(with Fortress Marienberg
in the background>
Reading I: Genesis 46:1-7, 28-30
Responsorial: Psalm 37:3-4, 18-19, 27-28, 39-40
Gospel: Matthew 10:16-23
Feast of St Killian or Kilian.
Since I made a mistake yesterday and put up Friday's gospel a day early, I thought I would do Friday's saint being celebrated: St Kilian.
St. Kilian is not really well known in his native Ireland; St. Kilian is celebrated in Germany as one of their great saints...he is the patron saint of the city of Wurtzburg, Germany. He comes from a time when Ireland was the isle of Saints and Scholars.
St Killian Article
According to Irish sources, Kilian was born in Mullagh, Co Cavan, Ireland and is the patron saint of the parish of Tuosist, near Kenmare in County Kerry, where he is believed to have resided before travelling to Germany. A church and holy well are named after him and his feast day, July 8, is traditionally celebrated with a pattern when crowds visit the well for prayers, followed by evening social events.
The name has several variations in spelling (e.g. Chillian, Killian, Cilian, Kilian). In Ireland, the preferred spelling is Cillian; the name appears thus in the Irish liturgical calendar. Saint Kilian's feast day is July 8, and he is usually portrayed, as in his statue at Würzburg, bearing a bishop's crozier and wielding a sword. The Kiliani-Volksfest (two weeks in July) is the main civil and religious festival in the region around Würzburg. He is one of the patron saints for sufferers of rheumatism.
Kilian is still in use as a given name in South Africa, Australia, Belgium, Ireland, the USA and the Franconian portion of Germany.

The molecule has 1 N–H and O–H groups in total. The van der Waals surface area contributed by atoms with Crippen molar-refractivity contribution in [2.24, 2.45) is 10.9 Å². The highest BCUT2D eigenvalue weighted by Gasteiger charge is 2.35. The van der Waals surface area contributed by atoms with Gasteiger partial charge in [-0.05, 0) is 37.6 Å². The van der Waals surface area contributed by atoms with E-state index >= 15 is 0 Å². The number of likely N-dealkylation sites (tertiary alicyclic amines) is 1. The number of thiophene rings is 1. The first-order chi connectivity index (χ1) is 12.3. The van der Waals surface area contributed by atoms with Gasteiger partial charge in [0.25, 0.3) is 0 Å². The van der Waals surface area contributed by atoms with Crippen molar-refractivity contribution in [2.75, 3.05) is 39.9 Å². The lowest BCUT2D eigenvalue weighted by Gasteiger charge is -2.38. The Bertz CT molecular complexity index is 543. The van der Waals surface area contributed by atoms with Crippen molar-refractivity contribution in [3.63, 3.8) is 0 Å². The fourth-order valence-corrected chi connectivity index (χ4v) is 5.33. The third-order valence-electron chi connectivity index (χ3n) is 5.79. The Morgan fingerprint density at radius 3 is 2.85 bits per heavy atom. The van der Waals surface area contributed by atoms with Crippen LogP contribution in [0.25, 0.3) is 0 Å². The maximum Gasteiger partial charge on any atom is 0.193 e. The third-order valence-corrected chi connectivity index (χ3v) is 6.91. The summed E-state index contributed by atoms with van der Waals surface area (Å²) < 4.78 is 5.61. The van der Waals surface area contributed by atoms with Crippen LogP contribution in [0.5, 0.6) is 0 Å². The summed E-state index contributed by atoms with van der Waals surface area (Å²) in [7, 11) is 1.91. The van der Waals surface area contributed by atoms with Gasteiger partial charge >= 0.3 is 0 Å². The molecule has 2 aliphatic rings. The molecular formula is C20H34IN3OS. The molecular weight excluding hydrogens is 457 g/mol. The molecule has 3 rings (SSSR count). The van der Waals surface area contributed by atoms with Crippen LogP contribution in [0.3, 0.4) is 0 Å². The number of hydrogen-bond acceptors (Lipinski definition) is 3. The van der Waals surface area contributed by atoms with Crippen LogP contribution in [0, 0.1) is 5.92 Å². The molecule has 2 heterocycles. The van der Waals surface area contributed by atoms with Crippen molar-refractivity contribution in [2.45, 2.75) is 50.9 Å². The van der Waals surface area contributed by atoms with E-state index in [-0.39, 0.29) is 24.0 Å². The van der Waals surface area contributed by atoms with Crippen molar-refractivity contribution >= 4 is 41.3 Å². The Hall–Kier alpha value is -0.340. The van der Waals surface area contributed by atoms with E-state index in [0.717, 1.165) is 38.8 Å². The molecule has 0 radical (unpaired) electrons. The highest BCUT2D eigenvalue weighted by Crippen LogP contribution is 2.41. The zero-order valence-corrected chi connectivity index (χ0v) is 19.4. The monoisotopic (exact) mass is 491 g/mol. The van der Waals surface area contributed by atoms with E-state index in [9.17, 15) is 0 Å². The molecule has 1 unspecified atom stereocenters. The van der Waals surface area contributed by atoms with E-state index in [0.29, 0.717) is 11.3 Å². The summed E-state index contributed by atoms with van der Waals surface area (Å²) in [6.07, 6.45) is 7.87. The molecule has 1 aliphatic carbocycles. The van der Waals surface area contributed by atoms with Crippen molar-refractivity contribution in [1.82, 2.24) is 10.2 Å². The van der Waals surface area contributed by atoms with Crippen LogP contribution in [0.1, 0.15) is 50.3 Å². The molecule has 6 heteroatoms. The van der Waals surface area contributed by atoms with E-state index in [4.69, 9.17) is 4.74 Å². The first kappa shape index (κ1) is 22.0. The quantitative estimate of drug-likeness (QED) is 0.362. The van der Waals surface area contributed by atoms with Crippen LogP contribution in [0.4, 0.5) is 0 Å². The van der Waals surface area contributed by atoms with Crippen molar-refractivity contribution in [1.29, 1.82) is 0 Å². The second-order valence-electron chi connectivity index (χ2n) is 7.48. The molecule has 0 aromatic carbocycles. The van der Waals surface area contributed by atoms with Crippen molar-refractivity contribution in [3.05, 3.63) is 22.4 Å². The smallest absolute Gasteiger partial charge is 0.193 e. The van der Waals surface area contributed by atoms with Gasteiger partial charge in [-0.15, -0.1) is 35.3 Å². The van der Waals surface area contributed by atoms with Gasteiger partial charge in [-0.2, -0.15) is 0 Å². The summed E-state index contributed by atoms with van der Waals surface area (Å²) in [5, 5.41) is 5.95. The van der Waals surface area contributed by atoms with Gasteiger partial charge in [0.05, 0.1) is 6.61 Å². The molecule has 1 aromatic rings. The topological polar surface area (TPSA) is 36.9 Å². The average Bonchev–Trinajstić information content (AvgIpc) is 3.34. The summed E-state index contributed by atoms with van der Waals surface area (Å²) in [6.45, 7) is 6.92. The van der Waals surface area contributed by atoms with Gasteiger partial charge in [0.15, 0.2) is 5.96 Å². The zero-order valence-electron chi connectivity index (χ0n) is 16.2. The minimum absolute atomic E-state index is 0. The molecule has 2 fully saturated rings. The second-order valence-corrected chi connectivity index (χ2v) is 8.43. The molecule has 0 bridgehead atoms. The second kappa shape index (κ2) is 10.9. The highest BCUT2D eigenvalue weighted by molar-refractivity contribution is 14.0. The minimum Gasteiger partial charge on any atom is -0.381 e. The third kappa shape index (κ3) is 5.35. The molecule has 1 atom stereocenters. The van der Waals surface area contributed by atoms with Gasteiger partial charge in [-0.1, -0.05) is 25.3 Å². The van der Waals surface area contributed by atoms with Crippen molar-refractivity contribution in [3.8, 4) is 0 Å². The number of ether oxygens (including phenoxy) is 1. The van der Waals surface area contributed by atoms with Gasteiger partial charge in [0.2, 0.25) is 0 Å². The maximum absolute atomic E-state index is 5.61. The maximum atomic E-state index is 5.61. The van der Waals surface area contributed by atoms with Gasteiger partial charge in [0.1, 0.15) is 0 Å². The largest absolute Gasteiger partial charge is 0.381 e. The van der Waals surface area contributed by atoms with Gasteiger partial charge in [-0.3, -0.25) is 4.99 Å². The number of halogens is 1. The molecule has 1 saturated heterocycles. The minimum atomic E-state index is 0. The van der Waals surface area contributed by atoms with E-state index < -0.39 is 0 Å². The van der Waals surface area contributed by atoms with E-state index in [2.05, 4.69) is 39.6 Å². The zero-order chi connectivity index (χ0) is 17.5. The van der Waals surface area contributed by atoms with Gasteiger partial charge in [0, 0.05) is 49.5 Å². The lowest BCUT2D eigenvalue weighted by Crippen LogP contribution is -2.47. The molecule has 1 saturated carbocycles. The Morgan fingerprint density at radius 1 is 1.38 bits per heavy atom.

There are several biographies of him. The oldest texts which refer to him are an 8th century necrology at Würzburg and the notice by Hrabanus Maurus in his martyrology. According to Maurus, Kilian was a native of Ireland, when with eleven companions he went to eastern Franconia and Thuringia. After having preached the Gospel in Würzburg, he succeeded in converting to Christianity the local lord, Duke Gozbert, and much of the population.
Kilian eventually told the Duke that he was in violation of sacred scripture by being married to his brother's widow, Geilana. When Geilana (whom Kilian had failed to convert to Christianity) heard of Kilian's words against her marriage, she was so angry that she had her soldiers sent to the main square of Würzburg, where Kilian and his colleagues were preaching, and had him beheaded, along with two of his companions, Saint Colmán (also called Colonan or Kolonat) and Saint Totnan. It is difficult to fix the date with precision, as Gozbert and Geilana are only known through these two somewhat imprecise Church records.